The Seeker product and analytics team required a means to view all of the statistics coming through the pipeline; thus, the Clarity analytics dashboard was born. However, the initial live design wasn't flexible—it couldn't scale with additions to the page. I took it upon myself to work in some proper user experience and break down the long initial dashboard into digestible parts.
This allows a method of navigation by section (rather than scrolling through an impossibly long page of data and charts) and segmenting proper information into their respective pages. The first design is approximately 7,500 pixels long and with an average of 400-600 pixels per scroll wheel on a typical analog mouse (information here & here), it would take too long to get to a certain section and even more to scroll back up. So when the data and UI expands, the new dashboard would be flexible enough for an engineer to add on, and easy enough for a user to navigate and view applicable information.
I found a lot of help through a Medium post about the best ways to present data, and data tables.
After a year of working directly in the field of UI design, I decided to revisit the Clarity dashboard and improve it since there were discrepancies, inconsistencies, and redundancy in the 2016 styles and UI.
User interface and feature improvements naturally follow UX redesigns. A few examples are increasing text size for tooltips, unifying colors and styles, cleaning up charts, adding iconography, better spacing, and increasing contrast of elements.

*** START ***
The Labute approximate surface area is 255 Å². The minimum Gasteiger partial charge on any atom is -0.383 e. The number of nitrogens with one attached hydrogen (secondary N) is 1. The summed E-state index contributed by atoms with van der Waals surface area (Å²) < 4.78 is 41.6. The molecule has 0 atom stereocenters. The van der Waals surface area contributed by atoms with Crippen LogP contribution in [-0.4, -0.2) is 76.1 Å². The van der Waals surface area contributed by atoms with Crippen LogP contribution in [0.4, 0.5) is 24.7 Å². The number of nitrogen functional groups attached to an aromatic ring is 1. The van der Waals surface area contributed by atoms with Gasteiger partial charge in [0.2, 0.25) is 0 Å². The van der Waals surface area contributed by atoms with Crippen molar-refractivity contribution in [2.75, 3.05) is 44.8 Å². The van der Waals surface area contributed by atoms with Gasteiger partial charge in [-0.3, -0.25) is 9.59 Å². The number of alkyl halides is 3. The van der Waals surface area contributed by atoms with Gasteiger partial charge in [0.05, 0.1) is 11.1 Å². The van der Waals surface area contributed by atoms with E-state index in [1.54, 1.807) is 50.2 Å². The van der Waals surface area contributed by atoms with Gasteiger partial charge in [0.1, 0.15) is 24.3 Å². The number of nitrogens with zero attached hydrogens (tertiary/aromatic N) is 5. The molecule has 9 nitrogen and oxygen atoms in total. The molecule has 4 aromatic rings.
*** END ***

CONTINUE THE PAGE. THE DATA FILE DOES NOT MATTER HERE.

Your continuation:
Some curious things really stood out while reviewing the 2016 dashboard. One case was that the "Total views" module in the "Overview" page is the sum of views from other sources (Social and O&O); therefore as a user in product and analytics, I would want to know how the views are aggregated and segmented. Although I only included two, this bar could expand to include additional sources.
Another case was the line chart in the "Total views" section. This needed to be updated with correct dates. In addition, I decided to have dots along the lines to only appear upon hover for a better indication of which data you're viewing.
Since there was a requirement to be able to see past data for comparison, I gave the option to view and hide it. The 2016 version kept the past data visible which made hovering over specific points on a line fairly difficult. Being able to hide it would give clarity (no pun intended) to which data you're viewing.
In closing, these changes would've greatly improved the usability of the dashboard. I realize that there were many issues I overlooked in terms of general user experience and UI consistency during the dashboard's inception. Overall, recreating this dashboard (twice) was a great exercise and a comprehensive way to reflect on how I've grown as a designer in the immediate year.